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Why Utilities Have an Inverse Relationship with Interest Rates

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Higher rates dent utilities’ profitability

Due to heavy infrastructure requirements, utilities (XLU) generally carry large amounts of debt on their books. Thus, when interest rates increase, companies’ debt servicing costs also go up. Ultimately, it hampers utilities’ (IDU) profitability.

Utilities generally pay stable dividends, so they are commonly viewed as bond substitutes. So when interest rates are raised, utilities’ yields could become less appealing for investors than bonds. That is why we typically witness investors selling utility stocks and moving to bonds (BND) in search of relatively higher yields when rates are raised.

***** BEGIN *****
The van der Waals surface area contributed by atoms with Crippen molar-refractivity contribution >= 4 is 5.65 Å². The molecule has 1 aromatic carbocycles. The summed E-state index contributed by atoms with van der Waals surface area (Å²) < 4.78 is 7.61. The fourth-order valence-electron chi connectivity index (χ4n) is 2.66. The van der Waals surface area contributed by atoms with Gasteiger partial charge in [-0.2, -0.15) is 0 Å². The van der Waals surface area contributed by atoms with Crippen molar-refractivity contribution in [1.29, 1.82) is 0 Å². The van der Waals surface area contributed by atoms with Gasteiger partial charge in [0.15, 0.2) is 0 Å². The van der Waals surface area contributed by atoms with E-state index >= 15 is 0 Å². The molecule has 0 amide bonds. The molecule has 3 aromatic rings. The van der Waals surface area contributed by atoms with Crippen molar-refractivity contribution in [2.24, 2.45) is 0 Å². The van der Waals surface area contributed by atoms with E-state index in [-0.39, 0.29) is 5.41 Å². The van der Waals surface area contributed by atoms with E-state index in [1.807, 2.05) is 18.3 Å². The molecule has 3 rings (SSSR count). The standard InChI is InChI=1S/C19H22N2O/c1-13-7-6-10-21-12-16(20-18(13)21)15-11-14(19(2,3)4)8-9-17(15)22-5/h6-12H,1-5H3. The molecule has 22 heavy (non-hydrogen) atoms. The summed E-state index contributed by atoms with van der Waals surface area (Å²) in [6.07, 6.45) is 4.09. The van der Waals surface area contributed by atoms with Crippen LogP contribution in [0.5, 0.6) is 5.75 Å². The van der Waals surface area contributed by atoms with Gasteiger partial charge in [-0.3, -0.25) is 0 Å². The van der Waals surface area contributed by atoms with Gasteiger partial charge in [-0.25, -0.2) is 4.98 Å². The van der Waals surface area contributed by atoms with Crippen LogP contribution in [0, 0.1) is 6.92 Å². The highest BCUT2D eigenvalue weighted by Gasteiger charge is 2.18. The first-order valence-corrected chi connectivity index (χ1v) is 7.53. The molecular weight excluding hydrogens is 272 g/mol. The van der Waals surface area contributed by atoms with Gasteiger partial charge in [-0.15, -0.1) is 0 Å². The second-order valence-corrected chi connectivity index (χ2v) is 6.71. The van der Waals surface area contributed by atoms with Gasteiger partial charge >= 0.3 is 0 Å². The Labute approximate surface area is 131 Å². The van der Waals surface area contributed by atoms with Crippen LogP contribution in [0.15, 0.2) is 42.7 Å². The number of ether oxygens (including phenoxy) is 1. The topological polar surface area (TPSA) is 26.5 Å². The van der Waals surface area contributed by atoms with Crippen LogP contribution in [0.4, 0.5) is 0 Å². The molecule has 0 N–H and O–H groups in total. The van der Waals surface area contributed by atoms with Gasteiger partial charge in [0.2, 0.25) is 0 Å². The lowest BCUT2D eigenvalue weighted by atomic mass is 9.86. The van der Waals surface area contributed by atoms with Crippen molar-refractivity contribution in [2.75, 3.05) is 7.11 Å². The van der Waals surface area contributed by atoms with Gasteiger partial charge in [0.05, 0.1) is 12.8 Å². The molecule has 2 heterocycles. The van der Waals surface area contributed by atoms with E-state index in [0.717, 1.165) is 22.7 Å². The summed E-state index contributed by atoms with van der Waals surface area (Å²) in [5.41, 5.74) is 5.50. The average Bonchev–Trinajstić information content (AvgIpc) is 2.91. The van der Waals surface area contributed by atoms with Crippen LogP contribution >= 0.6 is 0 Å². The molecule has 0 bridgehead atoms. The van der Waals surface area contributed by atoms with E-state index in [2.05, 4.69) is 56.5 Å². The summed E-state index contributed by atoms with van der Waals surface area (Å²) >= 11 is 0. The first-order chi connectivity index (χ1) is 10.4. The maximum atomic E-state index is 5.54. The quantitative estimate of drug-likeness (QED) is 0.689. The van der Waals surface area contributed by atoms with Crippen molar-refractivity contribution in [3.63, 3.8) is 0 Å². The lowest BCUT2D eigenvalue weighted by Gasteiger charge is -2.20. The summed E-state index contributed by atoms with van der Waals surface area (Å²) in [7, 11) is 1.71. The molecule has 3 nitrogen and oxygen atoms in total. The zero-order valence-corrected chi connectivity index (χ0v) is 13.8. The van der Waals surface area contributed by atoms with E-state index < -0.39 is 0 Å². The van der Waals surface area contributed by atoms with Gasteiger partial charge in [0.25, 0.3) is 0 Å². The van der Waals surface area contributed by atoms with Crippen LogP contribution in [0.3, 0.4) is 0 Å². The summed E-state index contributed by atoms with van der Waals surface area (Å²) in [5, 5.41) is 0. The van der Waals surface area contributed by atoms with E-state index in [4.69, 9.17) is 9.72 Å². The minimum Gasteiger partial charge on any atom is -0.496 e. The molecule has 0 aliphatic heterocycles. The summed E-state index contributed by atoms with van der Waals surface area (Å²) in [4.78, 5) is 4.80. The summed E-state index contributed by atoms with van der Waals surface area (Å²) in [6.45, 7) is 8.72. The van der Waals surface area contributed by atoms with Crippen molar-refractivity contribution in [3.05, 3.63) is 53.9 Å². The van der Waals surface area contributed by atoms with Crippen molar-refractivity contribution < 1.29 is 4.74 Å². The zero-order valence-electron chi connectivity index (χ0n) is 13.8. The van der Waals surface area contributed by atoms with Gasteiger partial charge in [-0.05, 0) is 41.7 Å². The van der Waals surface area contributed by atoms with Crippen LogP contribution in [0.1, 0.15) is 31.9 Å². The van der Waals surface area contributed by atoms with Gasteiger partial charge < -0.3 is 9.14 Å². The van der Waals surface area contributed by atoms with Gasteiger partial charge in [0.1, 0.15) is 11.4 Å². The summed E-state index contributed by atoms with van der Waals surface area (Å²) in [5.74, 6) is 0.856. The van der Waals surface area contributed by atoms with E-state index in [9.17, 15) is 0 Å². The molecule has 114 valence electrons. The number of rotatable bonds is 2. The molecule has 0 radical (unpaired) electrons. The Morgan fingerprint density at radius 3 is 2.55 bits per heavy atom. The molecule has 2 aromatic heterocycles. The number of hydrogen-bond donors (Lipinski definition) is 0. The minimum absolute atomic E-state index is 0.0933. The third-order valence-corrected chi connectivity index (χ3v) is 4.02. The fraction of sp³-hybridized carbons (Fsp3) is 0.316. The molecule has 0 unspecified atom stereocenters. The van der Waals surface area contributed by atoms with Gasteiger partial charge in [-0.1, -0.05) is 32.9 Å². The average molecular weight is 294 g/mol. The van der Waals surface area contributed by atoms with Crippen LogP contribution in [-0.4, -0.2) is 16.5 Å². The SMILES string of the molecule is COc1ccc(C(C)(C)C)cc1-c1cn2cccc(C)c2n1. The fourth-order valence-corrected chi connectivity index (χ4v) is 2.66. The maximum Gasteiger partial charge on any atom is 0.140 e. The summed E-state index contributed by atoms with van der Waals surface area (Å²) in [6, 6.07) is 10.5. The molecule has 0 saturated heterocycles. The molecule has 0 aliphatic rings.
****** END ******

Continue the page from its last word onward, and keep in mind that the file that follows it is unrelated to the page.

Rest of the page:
XLU vs yld

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Historically cheaper debt  

In the last decade or so, due to the near-zero interest rates, there were more debt issuances than equity issuances by utility companies. But now, as the interest rates are gradually getting to normal, this scenario could slowly change as the servicing cost of debt could rise significantly.

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